float depth = imageLoad(mipmap_0, ivec2(width / 2, height / 2)).r;

but depth = 0.5019608. I think he “view space” Z that getScreenCoordinates() provide and the getDepth() in the shader are equivalent, but what I don’t understand is I put in a fixed value and then I take it out and it changes.

So you are saying, regardless of anything else… you set a color and then get out a different color?

…sounds like something like gamma is messing with you.

yes, I initially thought it was a conversion, but found that a fixed value has different results. I guess the image format is not correct (I set RGBA8). I’m not clear about this knowledge.

Normally color in = color out.

…unless you are out of the 0…1 range OR you have gamma correction turning linear color back to srgb.

Edit: but note that one byte does not provide a lot of precision.

I set RGBA8F to RGBA16F, the results(0.003921569) I got were even more outrageous.

Quick thought: (0.003921569+1)/2=0.5019608

Seems like the original value [0, 1] is being mapped into a range [-1, 1]. However I do not know where the error to 0.5005005 is coming from.

How many floating-point math ops on the values in that shader?

The difference that you are seeing is on the order of (1 * 2^-7) of the value, which could be accounted for by floating point errors - including conversion from and to decimal.

(0.5005005f can’t be represented exactly. The closest value that a single-precision float can hold is actually 0.500500500202178955078125, and 0.5019608 is a rounded approximation of 0.501960813999176025390625)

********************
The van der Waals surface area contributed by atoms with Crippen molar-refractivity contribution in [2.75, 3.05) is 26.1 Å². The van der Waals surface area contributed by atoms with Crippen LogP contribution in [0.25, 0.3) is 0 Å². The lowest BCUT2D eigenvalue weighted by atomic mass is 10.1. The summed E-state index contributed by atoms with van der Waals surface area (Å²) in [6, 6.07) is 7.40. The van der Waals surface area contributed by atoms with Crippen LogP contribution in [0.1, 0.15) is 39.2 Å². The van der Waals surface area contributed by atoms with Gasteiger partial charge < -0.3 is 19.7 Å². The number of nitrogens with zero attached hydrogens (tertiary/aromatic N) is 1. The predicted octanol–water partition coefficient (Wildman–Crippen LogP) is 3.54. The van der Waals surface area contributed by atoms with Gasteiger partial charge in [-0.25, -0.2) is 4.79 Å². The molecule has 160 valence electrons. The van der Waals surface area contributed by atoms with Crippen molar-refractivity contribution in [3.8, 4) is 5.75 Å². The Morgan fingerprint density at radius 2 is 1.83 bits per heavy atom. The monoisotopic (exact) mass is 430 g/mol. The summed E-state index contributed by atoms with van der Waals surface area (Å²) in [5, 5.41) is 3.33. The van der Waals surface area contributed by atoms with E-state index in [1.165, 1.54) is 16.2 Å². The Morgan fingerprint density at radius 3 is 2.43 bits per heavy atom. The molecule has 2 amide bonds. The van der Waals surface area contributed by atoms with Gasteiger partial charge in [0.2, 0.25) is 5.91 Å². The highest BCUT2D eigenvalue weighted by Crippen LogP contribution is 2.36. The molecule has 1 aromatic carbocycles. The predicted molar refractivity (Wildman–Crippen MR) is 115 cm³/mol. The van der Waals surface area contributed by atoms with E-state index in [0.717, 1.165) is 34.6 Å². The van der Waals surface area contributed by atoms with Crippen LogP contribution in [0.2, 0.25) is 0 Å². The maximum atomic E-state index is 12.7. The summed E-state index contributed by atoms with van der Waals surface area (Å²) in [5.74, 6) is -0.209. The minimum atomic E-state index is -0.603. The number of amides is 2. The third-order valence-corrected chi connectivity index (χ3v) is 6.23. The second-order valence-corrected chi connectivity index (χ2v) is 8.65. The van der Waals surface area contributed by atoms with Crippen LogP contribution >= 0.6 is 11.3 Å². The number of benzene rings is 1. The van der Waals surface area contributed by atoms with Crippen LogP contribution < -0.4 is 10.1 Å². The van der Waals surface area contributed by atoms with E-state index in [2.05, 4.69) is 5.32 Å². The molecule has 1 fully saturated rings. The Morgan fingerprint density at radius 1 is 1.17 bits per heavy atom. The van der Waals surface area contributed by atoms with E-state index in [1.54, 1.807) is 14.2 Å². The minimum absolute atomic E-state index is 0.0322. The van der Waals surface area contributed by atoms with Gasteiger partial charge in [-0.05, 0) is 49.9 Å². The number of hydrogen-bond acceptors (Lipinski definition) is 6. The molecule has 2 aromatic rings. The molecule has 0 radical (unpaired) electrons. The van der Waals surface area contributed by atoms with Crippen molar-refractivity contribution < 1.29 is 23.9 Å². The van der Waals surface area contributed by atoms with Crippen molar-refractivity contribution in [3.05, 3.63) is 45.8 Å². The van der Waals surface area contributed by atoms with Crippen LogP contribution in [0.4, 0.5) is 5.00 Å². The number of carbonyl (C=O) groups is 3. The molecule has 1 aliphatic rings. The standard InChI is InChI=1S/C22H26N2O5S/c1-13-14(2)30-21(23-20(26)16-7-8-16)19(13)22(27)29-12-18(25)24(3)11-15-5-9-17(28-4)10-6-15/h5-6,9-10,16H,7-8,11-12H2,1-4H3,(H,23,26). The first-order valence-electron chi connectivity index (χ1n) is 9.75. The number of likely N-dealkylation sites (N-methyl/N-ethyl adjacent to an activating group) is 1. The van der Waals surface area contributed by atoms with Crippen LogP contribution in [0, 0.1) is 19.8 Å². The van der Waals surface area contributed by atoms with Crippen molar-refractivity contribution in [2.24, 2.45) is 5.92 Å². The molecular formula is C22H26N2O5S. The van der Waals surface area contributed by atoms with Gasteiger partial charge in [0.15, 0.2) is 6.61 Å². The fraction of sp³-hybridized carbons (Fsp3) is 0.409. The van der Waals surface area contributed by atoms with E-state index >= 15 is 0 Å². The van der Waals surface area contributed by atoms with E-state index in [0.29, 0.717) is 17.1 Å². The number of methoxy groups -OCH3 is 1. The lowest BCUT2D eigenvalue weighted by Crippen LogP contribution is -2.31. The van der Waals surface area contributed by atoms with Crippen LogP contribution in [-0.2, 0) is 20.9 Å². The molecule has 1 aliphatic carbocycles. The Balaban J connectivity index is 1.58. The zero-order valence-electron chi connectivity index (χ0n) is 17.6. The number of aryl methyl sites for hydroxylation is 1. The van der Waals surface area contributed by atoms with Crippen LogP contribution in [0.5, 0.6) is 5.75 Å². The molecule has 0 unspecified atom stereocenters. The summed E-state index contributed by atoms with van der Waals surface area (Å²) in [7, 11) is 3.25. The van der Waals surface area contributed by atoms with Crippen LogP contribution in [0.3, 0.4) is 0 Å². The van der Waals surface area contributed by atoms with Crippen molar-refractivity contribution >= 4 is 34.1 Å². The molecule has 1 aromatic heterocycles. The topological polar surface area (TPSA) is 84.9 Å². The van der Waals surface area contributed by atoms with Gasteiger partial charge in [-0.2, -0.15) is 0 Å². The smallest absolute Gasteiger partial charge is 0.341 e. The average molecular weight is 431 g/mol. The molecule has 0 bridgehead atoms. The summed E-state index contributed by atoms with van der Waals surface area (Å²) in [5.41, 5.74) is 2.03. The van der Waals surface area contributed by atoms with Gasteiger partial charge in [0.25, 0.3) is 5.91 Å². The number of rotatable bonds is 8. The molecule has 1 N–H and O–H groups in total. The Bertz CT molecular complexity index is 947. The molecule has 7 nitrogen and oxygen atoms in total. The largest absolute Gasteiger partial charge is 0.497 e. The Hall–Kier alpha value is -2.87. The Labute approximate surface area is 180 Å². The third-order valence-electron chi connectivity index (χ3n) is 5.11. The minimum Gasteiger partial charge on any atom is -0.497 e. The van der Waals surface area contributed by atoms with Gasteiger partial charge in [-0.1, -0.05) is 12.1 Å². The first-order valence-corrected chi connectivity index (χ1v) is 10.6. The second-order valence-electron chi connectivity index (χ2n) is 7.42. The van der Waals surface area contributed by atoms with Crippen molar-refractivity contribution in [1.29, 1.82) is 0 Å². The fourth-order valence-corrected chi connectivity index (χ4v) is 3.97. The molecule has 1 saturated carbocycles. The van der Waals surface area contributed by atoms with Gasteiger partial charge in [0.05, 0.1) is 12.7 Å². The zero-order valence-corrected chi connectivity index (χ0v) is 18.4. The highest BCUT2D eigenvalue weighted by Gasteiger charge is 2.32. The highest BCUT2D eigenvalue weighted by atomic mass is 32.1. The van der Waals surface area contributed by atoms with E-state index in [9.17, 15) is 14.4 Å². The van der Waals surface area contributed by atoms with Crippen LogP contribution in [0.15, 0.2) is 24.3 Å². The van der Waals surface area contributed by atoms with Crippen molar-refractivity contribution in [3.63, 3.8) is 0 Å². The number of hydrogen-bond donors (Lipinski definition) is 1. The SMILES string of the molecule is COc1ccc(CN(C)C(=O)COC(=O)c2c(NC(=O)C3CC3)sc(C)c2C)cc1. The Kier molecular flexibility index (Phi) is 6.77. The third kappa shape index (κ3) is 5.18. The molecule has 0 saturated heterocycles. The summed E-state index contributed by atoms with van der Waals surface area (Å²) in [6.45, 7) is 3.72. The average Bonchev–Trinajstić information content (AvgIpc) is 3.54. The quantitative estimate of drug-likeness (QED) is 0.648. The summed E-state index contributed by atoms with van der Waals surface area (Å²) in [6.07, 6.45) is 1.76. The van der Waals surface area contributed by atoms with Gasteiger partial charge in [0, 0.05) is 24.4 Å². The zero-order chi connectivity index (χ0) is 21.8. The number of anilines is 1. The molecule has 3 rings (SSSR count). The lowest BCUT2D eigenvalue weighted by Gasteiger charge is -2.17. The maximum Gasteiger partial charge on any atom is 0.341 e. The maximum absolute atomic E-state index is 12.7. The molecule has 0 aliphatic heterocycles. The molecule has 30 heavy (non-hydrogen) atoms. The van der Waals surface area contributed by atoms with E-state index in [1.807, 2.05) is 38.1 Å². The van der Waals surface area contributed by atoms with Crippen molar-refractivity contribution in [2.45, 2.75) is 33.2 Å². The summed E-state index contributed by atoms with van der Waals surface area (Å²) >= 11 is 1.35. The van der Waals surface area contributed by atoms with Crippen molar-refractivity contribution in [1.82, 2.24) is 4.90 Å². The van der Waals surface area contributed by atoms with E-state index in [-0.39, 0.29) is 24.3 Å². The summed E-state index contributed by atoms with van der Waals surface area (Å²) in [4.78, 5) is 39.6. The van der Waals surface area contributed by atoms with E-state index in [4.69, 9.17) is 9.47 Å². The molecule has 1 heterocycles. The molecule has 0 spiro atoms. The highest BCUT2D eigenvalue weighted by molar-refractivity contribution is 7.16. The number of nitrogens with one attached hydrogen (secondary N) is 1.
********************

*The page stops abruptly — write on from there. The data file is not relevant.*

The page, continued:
I’m feeling a little dim here. I just realized that you are using a texture that only has 8 bits per component. You are running into rounding errors.

  • Even if the image was an 8-bit integer, both of the listed floats would end up being represented as the same value in the range [0…255]. (they would be 128) The second value is a pretty-print shortened form of converting back to a decimal [0…1] range. (Actual value is 0.501960784314)
  • If you are truly using an 8-bit float, the precision is even less.

right, it does seem to be rounding errors. When I set RGBA8F to RGBA32F——RGBA16F is still wrong, the two values are the same, they are 0.5005005.

Can you explain in detail why this is happening?

I’m probably not the right person to try to explain it all. I’ll try to give a simple one for the basic 8-bit version:

  • A single byte of memory (8 bits) can only represent one of 256 specific values. We often say that these are the integers { 0, 1, 2... 253, 254, 255 }.
  • When you use a byte as a depth buffer over [0..1] you are instead saying that it can hold the fractions { (0/255), (1/255), (3/255)...(253/255), (254/255), (255/255) }.
  • Every value that you put in is rounded to one of those fractional values, and when you read it back out, that fraction is the number you get back

For floating point, the details are a little more convoluted, but the essence is the same: Computers use the bits in memory as fingers to count on, and they only have so many fingers.

You need to keep in mind that this is not a mistake or malfunction on the part of the computer or the program. It’s just how numbers in memory are.

For further study, look up “floating point precision”. I don’t really have a recommended reading list, because my own understanding was put together a bit at a time.


thanks a lot!!!